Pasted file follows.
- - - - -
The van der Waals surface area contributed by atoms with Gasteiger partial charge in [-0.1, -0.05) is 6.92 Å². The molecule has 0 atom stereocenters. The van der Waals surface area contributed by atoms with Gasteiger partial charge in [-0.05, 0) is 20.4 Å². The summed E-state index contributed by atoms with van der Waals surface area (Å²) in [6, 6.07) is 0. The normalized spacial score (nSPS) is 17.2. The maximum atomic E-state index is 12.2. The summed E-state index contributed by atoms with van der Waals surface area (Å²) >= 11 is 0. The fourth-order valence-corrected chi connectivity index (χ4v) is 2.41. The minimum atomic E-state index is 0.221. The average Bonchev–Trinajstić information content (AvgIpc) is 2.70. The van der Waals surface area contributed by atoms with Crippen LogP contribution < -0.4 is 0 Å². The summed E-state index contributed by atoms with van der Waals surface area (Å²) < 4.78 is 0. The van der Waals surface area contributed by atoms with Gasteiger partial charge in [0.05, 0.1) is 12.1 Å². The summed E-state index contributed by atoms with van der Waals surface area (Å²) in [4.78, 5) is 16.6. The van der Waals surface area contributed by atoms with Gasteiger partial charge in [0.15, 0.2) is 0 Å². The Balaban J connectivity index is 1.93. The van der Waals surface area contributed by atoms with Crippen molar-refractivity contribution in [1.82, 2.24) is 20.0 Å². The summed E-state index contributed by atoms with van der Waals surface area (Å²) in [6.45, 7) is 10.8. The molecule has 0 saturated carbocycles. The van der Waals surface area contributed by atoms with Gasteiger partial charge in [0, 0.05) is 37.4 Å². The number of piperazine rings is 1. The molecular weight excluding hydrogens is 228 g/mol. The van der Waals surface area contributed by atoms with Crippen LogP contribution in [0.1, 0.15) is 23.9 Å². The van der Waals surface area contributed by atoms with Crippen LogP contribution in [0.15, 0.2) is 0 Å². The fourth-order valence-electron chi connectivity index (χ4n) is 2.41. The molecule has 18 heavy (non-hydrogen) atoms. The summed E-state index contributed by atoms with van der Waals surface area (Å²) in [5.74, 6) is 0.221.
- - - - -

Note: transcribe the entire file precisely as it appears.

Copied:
The van der Waals surface area contributed by atoms with Gasteiger partial charge in [-0.1, -0.05) is 6.92 Å². The molecule has 0 atom stereocenters. The van der Waals surface area contributed by atoms with Gasteiger partial charge in [-0.05, 0) is 20.4 Å². The summed E-state index contributed by atoms with van der Waals surface area (Å²) in [6, 6.07) is 0. The normalized spacial score (nSPS) is 17.2. The maximum atomic E-state index is 12.2. The summed E-state index contributed by atoms with van der Waals surface area (Å²) >= 11 is 0. The fourth-order valence-corrected chi connectivity index (χ4v) is 2.41. The minimum atomic E-state index is 0.221. The average Bonchev–Trinajstić information content (AvgIpc) is 2.70. The van der Waals surface area contributed by atoms with Crippen LogP contribution < -0.4 is 0 Å². The summed E-state index contributed by atoms with van der Waals surface area (Å²) < 4.78 is 0. The van der Waals surface area contributed by atoms with Gasteiger partial charge in [0.05, 0.1) is 12.1 Å². The summed E-state index contributed by atoms with van der Waals surface area (Å²) in [4.78, 5) is 16.6. The van der Waals surface area contributed by atoms with Gasteiger partial charge in [0.15, 0.2) is 0 Å². The Balaban J connectivity index is 1.93. The van der Waals surface area contributed by atoms with Crippen molar-refractivity contribution in [1.82, 2.24) is 20.0 Å². The summed E-state index contributed by atoms with van der Waals surface area (Å²) in [6.45, 7) is 10.8. The molecule has 0 saturated carbocycles. The van der Waals surface area contributed by atoms with Gasteiger partial charge in [0, 0.05) is 37.4 Å². The number of piperazine rings is 1. The molecular weight excluding hydrogens is 228 g/mol. The van der Waals surface area contributed by atoms with Crippen LogP contribution in [0.1, 0.15) is 23.9 Å². The van der Waals surface area contributed by atoms with Crippen LogP contribution in [0.15, 0.2) is 0 Å². The fourth-order valence-electron chi connectivity index (χ4n) is 2.41. The molecule has 18 heavy (non-hydrogen) atoms. The summed E-state index contributed by atoms with van der Waals surface area (Å²) in [5.74, 6) is 0.221.